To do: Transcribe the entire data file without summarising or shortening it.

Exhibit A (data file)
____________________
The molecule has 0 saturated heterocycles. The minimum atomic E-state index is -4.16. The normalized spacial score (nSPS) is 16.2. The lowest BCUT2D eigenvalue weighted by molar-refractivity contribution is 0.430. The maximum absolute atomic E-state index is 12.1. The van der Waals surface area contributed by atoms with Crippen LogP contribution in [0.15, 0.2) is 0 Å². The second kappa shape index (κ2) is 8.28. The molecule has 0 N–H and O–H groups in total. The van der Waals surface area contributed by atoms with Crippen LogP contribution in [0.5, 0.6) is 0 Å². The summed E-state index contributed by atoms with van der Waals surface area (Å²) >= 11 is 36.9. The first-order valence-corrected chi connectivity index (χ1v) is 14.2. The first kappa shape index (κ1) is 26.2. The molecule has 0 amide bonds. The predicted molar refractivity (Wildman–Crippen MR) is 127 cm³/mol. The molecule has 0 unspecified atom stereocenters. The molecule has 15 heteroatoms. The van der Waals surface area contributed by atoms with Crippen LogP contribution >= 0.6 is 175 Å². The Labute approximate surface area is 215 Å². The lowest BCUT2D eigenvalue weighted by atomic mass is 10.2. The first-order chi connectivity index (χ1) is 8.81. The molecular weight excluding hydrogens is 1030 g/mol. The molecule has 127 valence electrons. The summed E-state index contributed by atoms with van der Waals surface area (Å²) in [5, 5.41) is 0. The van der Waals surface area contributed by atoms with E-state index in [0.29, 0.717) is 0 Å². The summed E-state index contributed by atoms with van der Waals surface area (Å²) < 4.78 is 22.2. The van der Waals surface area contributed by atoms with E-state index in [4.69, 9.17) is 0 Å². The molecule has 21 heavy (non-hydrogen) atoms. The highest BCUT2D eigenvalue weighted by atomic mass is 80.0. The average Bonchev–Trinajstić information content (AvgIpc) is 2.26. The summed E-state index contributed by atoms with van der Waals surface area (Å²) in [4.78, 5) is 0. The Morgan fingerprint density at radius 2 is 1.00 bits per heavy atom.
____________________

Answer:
The molecule has 0 saturated heterocycles. The minimum atomic E-state index is -4.16. The normalized spacial score (nSPS) is 16.2. The lowest BCUT2D eigenvalue weighted by molar-refractivity contribution is 0.430. The maximum absolute atomic E-state index is 12.1. The van der Waals surface area contributed by atoms with Crippen LogP contribution in [0.15, 0.2) is 0 Å². The second kappa shape index (κ2) is 8.28. The molecule has 0 N–H and O–H groups in total. The van der Waals surface area contributed by atoms with Crippen LogP contribution in [0.5, 0.6) is 0 Å². The summed E-state index contributed by atoms with van der Waals surface area (Å²) >= 11 is 36.9. The first-order valence-corrected chi connectivity index (χ1v) is 14.2. The first kappa shape index (κ1) is 26.2. The molecule has 0 amide bonds. The predicted molar refractivity (Wildman–Crippen MR) is 127 cm³/mol. The molecule has 0 unspecified atom stereocenters. The molecule has 15 heteroatoms. The van der Waals surface area contributed by atoms with Crippen LogP contribution >= 0.6 is 175 Å². The Labute approximate surface area is 215 Å². The lowest BCUT2D eigenvalue weighted by atomic mass is 10.2. The first-order chi connectivity index (χ1) is 8.81. The molecular weight excluding hydrogens is 1030 g/mol. The molecule has 127 valence electrons. The summed E-state index contributed by atoms with van der Waals surface area (Å²) in [5, 5.41) is 0. The van der Waals surface area contributed by atoms with E-state index in [0.29, 0.717) is 0 Å². The summed E-state index contributed by atoms with van der Waals surface area (Å²) < 4.78 is 22.2. The van der Waals surface area contributed by atoms with E-state index in [4.69, 9.17) is 0 Å². The molecule has 21 heavy (non-hydrogen) atoms. The highest BCUT2D eigenvalue weighted by atomic mass is 80.0. The average Bonchev–Trinajstić information content (AvgIpc) is 2.26. The summed E-state index contributed by atoms with van der Waals surface area (Å²) in [4.78, 5) is 0. The Morgan fingerprint density at radius 2 is 1.00 bits per heavy atom.